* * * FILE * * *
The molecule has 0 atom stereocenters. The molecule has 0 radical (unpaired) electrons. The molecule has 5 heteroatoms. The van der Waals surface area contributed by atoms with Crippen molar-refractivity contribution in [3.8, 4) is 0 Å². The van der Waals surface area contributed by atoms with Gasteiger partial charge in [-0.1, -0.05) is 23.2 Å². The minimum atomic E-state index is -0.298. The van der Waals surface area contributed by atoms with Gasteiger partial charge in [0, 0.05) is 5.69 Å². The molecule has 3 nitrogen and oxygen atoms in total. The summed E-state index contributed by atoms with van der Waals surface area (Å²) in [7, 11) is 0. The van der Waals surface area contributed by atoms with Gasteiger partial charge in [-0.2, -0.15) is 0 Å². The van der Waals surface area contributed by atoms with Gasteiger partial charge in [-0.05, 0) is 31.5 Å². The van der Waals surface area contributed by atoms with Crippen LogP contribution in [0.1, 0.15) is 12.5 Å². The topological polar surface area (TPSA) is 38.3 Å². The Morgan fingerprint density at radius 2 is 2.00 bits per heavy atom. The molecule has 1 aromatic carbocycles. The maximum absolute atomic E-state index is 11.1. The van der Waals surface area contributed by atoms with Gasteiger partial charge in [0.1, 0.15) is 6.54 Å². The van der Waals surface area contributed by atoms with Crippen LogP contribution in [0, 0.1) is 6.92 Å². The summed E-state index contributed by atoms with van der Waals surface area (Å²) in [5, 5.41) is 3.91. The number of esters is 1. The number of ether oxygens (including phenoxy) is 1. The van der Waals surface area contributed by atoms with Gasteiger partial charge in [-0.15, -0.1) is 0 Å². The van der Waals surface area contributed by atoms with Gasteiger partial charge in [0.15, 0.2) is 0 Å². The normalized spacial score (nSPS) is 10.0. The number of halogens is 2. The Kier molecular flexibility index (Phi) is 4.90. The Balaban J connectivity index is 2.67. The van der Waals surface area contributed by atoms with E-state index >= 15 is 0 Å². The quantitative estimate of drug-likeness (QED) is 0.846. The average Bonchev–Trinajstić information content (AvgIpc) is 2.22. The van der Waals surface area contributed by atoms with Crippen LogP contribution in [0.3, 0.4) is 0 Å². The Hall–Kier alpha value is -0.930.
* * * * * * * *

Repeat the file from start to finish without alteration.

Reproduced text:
The molecule has 0 atom stereocenters. The molecule has 0 radical (unpaired) electrons. The molecule has 5 heteroatoms. The van der Waals surface area contributed by atoms with Crippen molar-refractivity contribution in [3.8, 4) is 0 Å². The van der Waals surface area contributed by atoms with Gasteiger partial charge in [-0.1, -0.05) is 23.2 Å². The minimum atomic E-state index is -0.298. The van der Waals surface area contributed by atoms with Gasteiger partial charge in [0, 0.05) is 5.69 Å². The molecule has 3 nitrogen and oxygen atoms in total. The summed E-state index contributed by atoms with van der Waals surface area (Å²) in [7, 11) is 0. The van der Waals surface area contributed by atoms with Gasteiger partial charge in [-0.2, -0.15) is 0 Å². The van der Waals surface area contributed by atoms with Gasteiger partial charge in [-0.05, 0) is 31.5 Å². The van der Waals surface area contributed by atoms with Crippen LogP contribution in [0.1, 0.15) is 12.5 Å². The topological polar surface area (TPSA) is 38.3 Å². The Morgan fingerprint density at radius 2 is 2.00 bits per heavy atom. The molecule has 1 aromatic carbocycles. The maximum absolute atomic E-state index is 11.1. The van der Waals surface area contributed by atoms with Gasteiger partial charge in [0.1, 0.15) is 6.54 Å². The van der Waals surface area contributed by atoms with Crippen LogP contribution in [0, 0.1) is 6.92 Å². The summed E-state index contributed by atoms with van der Waals surface area (Å²) in [5, 5.41) is 3.91. The number of esters is 1. The number of ether oxygens (including phenoxy) is 1. The van der Waals surface area contributed by atoms with Gasteiger partial charge in [-0.15, -0.1) is 0 Å². The van der Waals surface area contributed by atoms with Gasteiger partial charge in [0.15, 0.2) is 0 Å². The normalized spacial score (nSPS) is 10.0. The number of halogens is 2. The Kier molecular flexibility index (Phi) is 4.90. The Balaban J connectivity index is 2.67. The van der Waals surface area contributed by atoms with E-state index >= 15 is 0 Å². The quantitative estimate of drug-likeness (QED) is 0.846. The average Bonchev–Trinajstić information content (AvgIpc) is 2.22. The van der Waals surface area contributed by atoms with Crippen LogP contribution in [0.3, 0.4) is 0 Å². The Hall–Kier alpha value is -0.930.